Whats up in the Blogsphere?
So i decided i will just talk about various blog entries in the recent past that i have found very interesting,
First let me start with the one from Fractals of Change, Well this one is making the rounds on the web and quite a few people are talking about it, the first part makes for very amusing reading. Its definitely worth reading.
Managing Programming for CEOs Part 1 – Decompiling Programmer-Speak
“It’ll be done ASAP.”
Translation: There is no schedule yet.
“It’s fifty percent done.”
Translation: It hasn’t been started yet.
“It’s ninety-five percent done,”
Translation: The remaining five percent will take ninety-five percent of the elapsed time.
Translation: The Development team is sick of this and wants to move on to something else. The customers will test it.
Managing Programming for CEOs Part 2 – Done is a Four Letter Word
You have milestones; now a milestone is missed. You will immediately be told that the time can be made up elsewhere. It can't! It is a rule of development that a project which is late keeps getting later. Projects never make up lost time. You now need to ask for the new done date. If it's not later than the old one, someone isn't being realistic. Once you have a new done date, its time to make the hard decisions. Your alternatives are:
Suck it up and reschedule whatever depended on the old done date. Note that you canâ€™t reschedule DEMO, major tradeshows, or public holidays. You are either in or your out. Maybe you can get half your money back.
Add resources. In fact, this rarely works. Programmers will tell you that nine women can't make a baby in a month. If there were truly independent tasks which were scheduled sequentially because of resource limitations and which are on the critical path, then, perhaps, timely application of more people will help. It's a long shot but sometimes worth a try.
Cut features. This is by far the best strategy for making a schedule. Every new feature not only takes time, it also adds to the risk that it will break some other feature. Development time increases exponentially with the number of features. Removing features can save schedules.
Next lets move to something thats technical, i am refering to the post by "Sadagopan". Here he is talking about next generation messaging.
The Dawn Of The Next Generation Messaging World -Part I
strongly influencing the emergence of unified communication.Among others, these include Internet Protocol (IP) convergence, the spread of wireless messaging, and the emergence of third-party message stores.
IP is fast becoming a universal communications platform on which voice and data technologies are converging. This convergence is taking place in areas such as telephony and messaging platforms.Networks no longer distinguish between different types of traffic. Internet messages, are increasingly beginning to carry text, voice, and multimedia content. A similar convergence is happening across messaging platforms. - faxes, pages, voicemail, and e-mail have traditionally been handled by separate messaging systems.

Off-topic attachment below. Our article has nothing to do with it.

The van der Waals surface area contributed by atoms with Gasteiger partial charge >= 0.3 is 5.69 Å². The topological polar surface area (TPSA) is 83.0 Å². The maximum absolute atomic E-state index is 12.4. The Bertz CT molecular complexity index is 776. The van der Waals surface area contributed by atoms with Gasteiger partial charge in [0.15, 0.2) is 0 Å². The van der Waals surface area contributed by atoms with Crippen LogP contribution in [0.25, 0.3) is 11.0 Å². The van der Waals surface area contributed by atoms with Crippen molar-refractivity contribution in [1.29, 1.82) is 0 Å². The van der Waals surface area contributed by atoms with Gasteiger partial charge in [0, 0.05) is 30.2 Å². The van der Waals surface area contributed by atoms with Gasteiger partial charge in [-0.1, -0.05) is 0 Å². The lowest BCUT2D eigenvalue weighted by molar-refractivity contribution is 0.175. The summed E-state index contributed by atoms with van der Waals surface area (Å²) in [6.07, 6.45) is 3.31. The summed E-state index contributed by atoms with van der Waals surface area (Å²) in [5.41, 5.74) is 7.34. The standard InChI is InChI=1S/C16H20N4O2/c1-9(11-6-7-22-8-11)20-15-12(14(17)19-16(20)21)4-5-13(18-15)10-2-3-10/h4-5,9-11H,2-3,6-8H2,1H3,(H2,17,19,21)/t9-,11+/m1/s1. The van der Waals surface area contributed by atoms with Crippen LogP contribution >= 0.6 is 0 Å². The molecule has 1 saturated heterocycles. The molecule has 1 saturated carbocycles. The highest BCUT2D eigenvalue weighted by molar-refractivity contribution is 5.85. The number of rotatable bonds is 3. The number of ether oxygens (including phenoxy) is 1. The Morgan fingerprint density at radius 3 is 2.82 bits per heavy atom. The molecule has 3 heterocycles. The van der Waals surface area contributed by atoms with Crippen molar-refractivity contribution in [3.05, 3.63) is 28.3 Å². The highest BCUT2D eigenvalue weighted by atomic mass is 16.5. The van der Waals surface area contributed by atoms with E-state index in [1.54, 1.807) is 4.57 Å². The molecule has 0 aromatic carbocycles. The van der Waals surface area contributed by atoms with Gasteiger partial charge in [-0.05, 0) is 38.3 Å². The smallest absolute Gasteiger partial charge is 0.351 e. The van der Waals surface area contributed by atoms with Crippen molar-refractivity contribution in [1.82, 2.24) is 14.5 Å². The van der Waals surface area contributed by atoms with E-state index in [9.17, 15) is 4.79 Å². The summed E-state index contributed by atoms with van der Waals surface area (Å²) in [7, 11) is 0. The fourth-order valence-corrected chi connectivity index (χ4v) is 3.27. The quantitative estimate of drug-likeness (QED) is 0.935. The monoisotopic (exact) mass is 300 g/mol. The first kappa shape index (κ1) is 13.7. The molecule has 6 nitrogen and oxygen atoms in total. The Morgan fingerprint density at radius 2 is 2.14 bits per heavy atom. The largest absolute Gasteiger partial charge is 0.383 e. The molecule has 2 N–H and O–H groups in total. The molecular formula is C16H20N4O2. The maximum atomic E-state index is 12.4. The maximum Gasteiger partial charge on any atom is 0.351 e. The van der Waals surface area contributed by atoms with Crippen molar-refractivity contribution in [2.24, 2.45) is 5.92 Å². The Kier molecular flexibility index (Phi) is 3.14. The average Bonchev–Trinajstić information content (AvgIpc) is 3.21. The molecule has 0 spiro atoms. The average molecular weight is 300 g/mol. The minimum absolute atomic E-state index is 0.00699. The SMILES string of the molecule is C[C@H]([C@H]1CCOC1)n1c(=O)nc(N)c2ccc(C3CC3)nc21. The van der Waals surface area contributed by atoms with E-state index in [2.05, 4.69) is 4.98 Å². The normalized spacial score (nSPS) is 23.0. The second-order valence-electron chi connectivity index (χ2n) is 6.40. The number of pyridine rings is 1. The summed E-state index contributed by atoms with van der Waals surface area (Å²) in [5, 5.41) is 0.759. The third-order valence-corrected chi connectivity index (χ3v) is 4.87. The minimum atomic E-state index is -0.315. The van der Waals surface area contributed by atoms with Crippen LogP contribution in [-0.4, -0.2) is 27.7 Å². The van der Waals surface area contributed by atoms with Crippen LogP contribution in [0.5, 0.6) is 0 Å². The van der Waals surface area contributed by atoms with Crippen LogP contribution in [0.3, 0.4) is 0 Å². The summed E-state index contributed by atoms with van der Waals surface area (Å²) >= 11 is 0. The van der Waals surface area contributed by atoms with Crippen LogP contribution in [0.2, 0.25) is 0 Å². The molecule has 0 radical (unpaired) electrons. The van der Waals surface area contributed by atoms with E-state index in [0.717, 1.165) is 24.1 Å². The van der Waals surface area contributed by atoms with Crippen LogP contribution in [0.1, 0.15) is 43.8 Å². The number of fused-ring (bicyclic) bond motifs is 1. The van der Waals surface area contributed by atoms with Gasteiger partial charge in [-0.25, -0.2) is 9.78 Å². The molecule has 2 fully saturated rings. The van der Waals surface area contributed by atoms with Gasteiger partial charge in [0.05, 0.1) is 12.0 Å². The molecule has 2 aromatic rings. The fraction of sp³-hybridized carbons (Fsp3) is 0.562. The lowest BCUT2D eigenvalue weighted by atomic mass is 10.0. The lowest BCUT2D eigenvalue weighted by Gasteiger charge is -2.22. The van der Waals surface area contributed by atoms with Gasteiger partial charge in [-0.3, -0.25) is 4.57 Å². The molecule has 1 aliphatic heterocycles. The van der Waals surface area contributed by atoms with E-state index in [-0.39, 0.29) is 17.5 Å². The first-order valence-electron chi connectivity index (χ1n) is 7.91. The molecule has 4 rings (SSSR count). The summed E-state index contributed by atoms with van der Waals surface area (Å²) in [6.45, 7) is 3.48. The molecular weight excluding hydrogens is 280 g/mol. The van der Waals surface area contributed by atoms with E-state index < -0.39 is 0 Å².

In such an IP environment a voice mail message becomes an audio attachment to an e-mail, and a fax simply becomes an image attachment to an e-mail. In short, the next-generation e-mail “inbox” will manage all kinds of text, audio, image, and video messages.
Third-party Messaging Service Providers (MSPs) are beginning to build on this common IP base, by uniting messaging technologies via Internet standards based protocols to enable message sharing from a consolidated infrastructure.
The Dawn Of The Next Generation Messaging World -Part II
messaging industry – this industry has quickly moved through three generations - segregated messaging, through integrated messaging, through unified messaging(UM) and further leading to the fourth generation, unified communications (UC).
Unified messaging would range from message screening, returning, cross mechanism messaging, and providing groupware capabilities such as calendaring and scheduling as part of unified mailbox portal. Routine functions like calendars, schedules, contact list, etc. from their inbox, as well as over the phone via text-to-speech capabilities shall be made available. These voice enabled groupware capabilities shall allow users to access them not only from a PC, but also from the telephone.
Andy Clark once wrote that we absorb and rely on technologies and learn to make them "natural self-extensions". We incorporate technologies into our ecosystem. We are all digitally woven and wired to the hilt and all appendages like blackberry’s and mobiles are becoming commonplace and part of every moment of life. Clark points out, "the mind is just less and less in the head"; when we need information, we usually fire up our PC and access it elsewhere. content creation, pervasive presence and contextual awareness become the fundamental elements of effective collaboration, and these presence enabling technology and devices shall become very important in the day-to-day interactions and activities. Pervasive awareness encompasses the emerging world today and how we can control the publishing of awareness of your location, "projecting" to others your interruptability and the modes of communications most appropriate in a given context For instance while swimming you'd rather suggest to others that they call you rather than "texting" or "emailing" you. Projecting your accessibility / interruptability to others might be really easy if we integrated our handheld wireless devices with our varied communication services. Truly effective messaging and collaboration lives at the intersection of technology, organizational dynamics, and social dynamics.